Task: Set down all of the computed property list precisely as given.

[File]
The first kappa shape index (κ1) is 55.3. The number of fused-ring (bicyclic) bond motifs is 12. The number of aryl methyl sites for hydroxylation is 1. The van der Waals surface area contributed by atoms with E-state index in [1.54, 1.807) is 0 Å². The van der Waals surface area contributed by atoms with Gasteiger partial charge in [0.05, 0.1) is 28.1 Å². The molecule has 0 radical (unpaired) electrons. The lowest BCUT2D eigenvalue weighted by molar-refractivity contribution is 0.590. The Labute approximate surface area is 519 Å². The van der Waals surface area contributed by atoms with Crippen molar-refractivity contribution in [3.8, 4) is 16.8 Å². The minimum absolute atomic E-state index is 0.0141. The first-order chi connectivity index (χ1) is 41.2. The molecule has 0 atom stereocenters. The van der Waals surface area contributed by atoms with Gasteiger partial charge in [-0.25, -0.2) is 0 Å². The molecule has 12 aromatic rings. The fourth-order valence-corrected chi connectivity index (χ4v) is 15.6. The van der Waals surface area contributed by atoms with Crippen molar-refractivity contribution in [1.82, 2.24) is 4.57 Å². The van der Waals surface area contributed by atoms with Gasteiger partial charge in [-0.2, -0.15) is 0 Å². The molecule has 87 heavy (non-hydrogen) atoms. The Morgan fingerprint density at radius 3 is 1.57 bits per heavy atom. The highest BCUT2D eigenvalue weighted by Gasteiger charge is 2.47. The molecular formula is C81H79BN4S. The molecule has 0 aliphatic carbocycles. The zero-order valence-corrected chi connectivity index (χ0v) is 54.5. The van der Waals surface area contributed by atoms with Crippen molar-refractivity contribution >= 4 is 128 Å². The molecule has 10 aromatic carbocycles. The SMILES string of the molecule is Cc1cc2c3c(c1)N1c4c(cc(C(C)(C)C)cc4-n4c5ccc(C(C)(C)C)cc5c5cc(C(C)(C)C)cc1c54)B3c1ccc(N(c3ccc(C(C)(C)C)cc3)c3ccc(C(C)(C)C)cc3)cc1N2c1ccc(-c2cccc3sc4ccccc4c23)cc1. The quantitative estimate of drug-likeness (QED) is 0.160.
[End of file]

The first kappa shape index (κ1) is 55.3. The number of fused-ring (bicyclic) bond motifs is 12. The number of aryl methyl sites for hydroxylation is 1. The van der Waals surface area contributed by atoms with E-state index in [1.54, 1.807) is 0 Å². The van der Waals surface area contributed by atoms with Gasteiger partial charge in [0.05, 0.1) is 28.1 Å². The molecule has 0 radical (unpaired) electrons. The lowest BCUT2D eigenvalue weighted by molar-refractivity contribution is 0.590. The Labute approximate surface area is 519 Å². The van der Waals surface area contributed by atoms with Crippen molar-refractivity contribution in [3.8, 4) is 16.8 Å². The minimum absolute atomic E-state index is 0.0141. The first-order chi connectivity index (χ1) is 41.2. The molecule has 0 atom stereocenters. The van der Waals surface area contributed by atoms with Gasteiger partial charge in [-0.25, -0.2) is 0 Å². The molecule has 12 aromatic rings. The fourth-order valence-corrected chi connectivity index (χ4v) is 15.6. The van der Waals surface area contributed by atoms with Crippen molar-refractivity contribution in [1.82, 2.24) is 4.57 Å². The van der Waals surface area contributed by atoms with Gasteiger partial charge in [-0.2, -0.15) is 0 Å². The molecule has 87 heavy (non-hydrogen) atoms. The Morgan fingerprint density at radius 3 is 1.57 bits per heavy atom. The highest BCUT2D eigenvalue weighted by Gasteiger charge is 2.47. The molecular formula is C81H79BN4S. The molecule has 0 aliphatic carbocycles. The zero-order valence-corrected chi connectivity index (χ0v) is 54.5. The van der Waals surface area contributed by atoms with Crippen molar-refractivity contribution >= 4 is 128 Å². The molecule has 10 aromatic carbocycles. The SMILES string of the molecule is Cc1cc2c3c(c1)N1c4c(cc(C(C)(C)C)cc4-n4c5ccc(C(C)(C)C)cc5c5cc(C(C)(C)C)cc1c54)B3c1ccc(N(c3ccc(C(C)(C)C)cc3)c3ccc(C(C)(C)C)cc3)cc1N2c1ccc(-c2cccc3sc4ccccc4c23)cc1. The quantitative estimate of drug-likeness (QED) is 0.160.